The strobed comparator shown in FIG. 2 has a reset phase during which the drains of both transistors M9 and M10 are pulled low by switch transistors M11 and M12, respectively. This forces the outputs of inverters INV1 and INV2 high and leaves the crosscoupled set-reset latch 21 formed by NA1, NA2, INV3, INV4, 1NV5, and INV6 unchanged from its previous state. When the reset signal is brought low transistors M11 and M12 are turned off allowing the drains of transistors M9 and M10 to rise in response to the drain currents from transistors M6 and M8, respectively. Assuming that there is an imbalance in the input voltages, for instance Vin+ is greater than Vin-, then the drain current from transistor M8 will be greater than the drain current from transistor M6. This current imbalance causes the drain of transistor M10 to rise faster than the drain of transistor M9. Since the drain of transistor M10 is connected to the gate of transistor M9, the n-channel transistor M9 is turned on, thereby pulling the drain of transistor M9 low. Since the gate of transistor M10 is pulled low, the n-channel transistor M10 is turned off. Transistors M6, M8, M9, and M10, ratioed inverters INV1 and INV2, and set-reset latch 21, as configured in FIG. 2, form a detection stage.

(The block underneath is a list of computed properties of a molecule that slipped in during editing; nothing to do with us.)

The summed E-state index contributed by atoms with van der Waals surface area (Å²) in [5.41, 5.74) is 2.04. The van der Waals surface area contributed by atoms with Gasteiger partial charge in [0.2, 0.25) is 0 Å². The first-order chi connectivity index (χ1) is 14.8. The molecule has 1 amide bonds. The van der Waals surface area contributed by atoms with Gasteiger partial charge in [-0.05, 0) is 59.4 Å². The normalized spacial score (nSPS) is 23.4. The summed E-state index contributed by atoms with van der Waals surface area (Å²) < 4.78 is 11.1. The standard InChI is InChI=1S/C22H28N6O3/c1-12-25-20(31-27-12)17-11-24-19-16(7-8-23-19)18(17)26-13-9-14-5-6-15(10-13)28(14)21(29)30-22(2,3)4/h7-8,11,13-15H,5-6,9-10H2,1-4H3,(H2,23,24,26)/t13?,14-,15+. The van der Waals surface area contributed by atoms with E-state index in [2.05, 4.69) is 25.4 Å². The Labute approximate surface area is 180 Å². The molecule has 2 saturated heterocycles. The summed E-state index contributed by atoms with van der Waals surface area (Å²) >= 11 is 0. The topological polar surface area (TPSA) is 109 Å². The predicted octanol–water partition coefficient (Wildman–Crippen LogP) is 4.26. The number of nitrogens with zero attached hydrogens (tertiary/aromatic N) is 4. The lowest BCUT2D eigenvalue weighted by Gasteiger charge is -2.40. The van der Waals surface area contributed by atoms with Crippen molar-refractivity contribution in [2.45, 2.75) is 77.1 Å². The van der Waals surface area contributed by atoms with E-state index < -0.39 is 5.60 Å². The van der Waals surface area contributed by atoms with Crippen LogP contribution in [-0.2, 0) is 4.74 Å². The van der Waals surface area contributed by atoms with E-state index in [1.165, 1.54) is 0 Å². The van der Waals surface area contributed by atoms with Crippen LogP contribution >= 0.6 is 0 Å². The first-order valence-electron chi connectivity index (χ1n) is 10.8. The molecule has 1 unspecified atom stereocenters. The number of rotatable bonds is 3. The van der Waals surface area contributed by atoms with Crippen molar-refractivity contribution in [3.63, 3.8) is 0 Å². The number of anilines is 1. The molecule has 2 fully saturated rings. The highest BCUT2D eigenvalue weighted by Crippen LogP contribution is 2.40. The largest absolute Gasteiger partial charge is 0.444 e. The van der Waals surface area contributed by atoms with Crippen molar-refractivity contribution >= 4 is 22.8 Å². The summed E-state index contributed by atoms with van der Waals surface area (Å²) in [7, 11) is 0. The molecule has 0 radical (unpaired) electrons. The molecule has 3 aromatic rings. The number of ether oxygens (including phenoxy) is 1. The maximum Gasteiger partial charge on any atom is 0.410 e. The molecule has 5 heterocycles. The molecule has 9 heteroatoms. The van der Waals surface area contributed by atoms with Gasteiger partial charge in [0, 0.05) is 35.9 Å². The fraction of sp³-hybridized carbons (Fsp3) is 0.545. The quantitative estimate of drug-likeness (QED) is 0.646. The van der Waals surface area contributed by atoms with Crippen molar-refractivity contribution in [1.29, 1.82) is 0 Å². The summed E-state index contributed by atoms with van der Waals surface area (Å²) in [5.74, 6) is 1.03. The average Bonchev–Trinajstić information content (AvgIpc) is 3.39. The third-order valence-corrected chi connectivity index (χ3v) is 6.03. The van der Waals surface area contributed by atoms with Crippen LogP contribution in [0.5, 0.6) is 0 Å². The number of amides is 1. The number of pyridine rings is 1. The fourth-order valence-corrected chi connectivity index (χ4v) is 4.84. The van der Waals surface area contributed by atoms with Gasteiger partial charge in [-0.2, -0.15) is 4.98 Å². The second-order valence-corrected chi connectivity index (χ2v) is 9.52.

Furthermore, inverters INV1 and INV2 are ratioed such that the switching thresholds for the inverters are lower than the normal switching threshold, which is half the supply voltage. This lowered switching threshold causes the Qout and ˜Qout outputs to be produced quickly. Since the drains of transistors M9 and M10 had been precharged low by the Reset signal, these drains have only to reach the reduced inverter thresholds of transistor M9 and M10 to cause the S-R latch 21 to acquire the proper comparator output value Qout. This ratioing is accomplished by making the n-channel pulldown transistors of inverters INV1 and INV2 wider than normal, such that the ratio of the pullup width to the pulldown width is less than the ratio of the n-type electron mobility to the p-type hole mobility. Eventually, when transistor M10 is turning off and transistor M9 is turning on, the drain of transistor M10 latches to the supply voltage Vdd, while the drain of transistor M9 latches to ground.

If the comparator is in the process of a comparison which will ultimately produce a Qout of one, by properly ratioing inverters INV1 and INV2, the drain of transistor M10 will rise to the lowered switching threshold of inverters INV2, causing the output of inverter INV2 to fall to a low logic level. When the output of inverter INV2 falls to a low logic level, the output of nand gate NA2 goes high, thereby setting the set-reset latch 21. Inverters INV3, INV4, 1NV5, and INV6 exist to provide the correct polarity of non-overlapping signals, to provide buffering to drive the capacitive loads of the switches S1, S2, S3, and S4, and to provide a sufficiently lengthy non-overlap period. Qout and ˜Qout are the comparator's complementary digital output.